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Loosing the Bonds of Shame
By Mary Craig
SHAME. It binds us by the intensity of its destructive power exerted in our lives. It rules us like an addiction, causing us to cover it with arrogance, masks of respectability, lies, and deceit. Proverbs 11.2 states: When pride comes, then comes shame; but with the humble is wisdom.
Shame came upon humanity with Adam's sin. Adam and Eve were both naked and not ashamed (Genesis 2.25). Then, with guidance from the serpent, looking for more birthed dissatisfaction with themselves in their created state. Wanting to be more, failing to accept essential limitations, Adam and Eve breached the boundaries of the covenant with their Creator. Their actions at that point forever shattered a relationship of naked truth and the honesty of walking humbly with their God. Their actions plunged themselves and their posterity into an estate of sin and misery. The covering of shame, the consequence of true guilt, stripped their souls of inherent dignity and marred their being. Secrecy and hiding resulted. (Genesis 3.7-10)
Shame comes as we do evil in the sight of God. For shame has devoured the labor of our fathers from our youth—their flocks and their herds, their sons and their daughters. We lie down in our shame, and our reproach covers us. For we have sinned against the Lord our God, we and our fathers, from our youth even to this day, and have not obeyed the voice of the Lord our God. (Jeremiah 3.24, 25) Shame covers us.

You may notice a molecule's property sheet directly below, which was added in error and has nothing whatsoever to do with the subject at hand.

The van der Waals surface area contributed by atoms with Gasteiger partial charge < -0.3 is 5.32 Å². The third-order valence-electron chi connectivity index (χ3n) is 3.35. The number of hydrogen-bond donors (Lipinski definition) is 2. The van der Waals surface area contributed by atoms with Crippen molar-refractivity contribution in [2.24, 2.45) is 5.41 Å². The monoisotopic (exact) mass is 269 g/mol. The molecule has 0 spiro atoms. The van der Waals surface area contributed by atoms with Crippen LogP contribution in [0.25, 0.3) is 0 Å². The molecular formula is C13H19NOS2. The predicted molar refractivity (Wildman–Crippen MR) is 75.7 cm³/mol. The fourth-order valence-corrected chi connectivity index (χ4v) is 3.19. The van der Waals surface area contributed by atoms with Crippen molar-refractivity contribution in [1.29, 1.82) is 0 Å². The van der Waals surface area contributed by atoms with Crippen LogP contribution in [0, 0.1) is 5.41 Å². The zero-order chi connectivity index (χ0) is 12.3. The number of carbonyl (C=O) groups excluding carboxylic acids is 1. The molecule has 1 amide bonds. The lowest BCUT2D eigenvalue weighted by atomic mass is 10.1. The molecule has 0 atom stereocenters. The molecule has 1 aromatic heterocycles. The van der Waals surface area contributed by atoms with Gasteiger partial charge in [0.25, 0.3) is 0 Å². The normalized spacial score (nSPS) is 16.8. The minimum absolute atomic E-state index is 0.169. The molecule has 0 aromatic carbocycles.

We enter this world flawed, depraved, having hearts bent toward evil. Thus shame covers the very core of our being, infusing its poison into our souls, carrying us ever into darkness, wickedness, lawlessness, and falsehood. In his book, Shame: The Power of Caring, Gershen Kaufman provides us with the results of shame as seen by secular professionals.
It is difficult to accept the reality of who we are. We want to be more powerful, more than human, more in control. As the whole world lies under the sway of the evil one, we enter into the system of the world as we seek "more" through violence, wealth, and knowledge. We exploit, lie, cheat, steal, murder, deceive, feign humility and goodness, all to get "more." In accepting the lies of that "other word" from Satan, in refusing right relationship with our Creator, in exalting ourselves, in asserting our wills against the will of God, we exercise the false beliefs, the loyalty to lies, that result in hopelessness, poverty, and ultimate destruction.
Enter Jesus Christ.
Jesus Christ living in relationship with His Father demonstrates the way, the truth, and the life. Walking in the vulnerability of needing but having a heavenly Father, living in the security and trust of an interpersonal bond with His Father as Primary Caretaker, Jesus grew in wisdom and in stature and in favor with God and man. He did not do things "his way." He lived with a strong sense of "we." He said, "I and My Father are one." (John 10.30) About His Father's business, He lived and walked and worked the works of the One who sent Him in the mirroring eyes of His Source and Sustainer. His Father honored Him (John 8.54), and He honored His Father (John 8.49).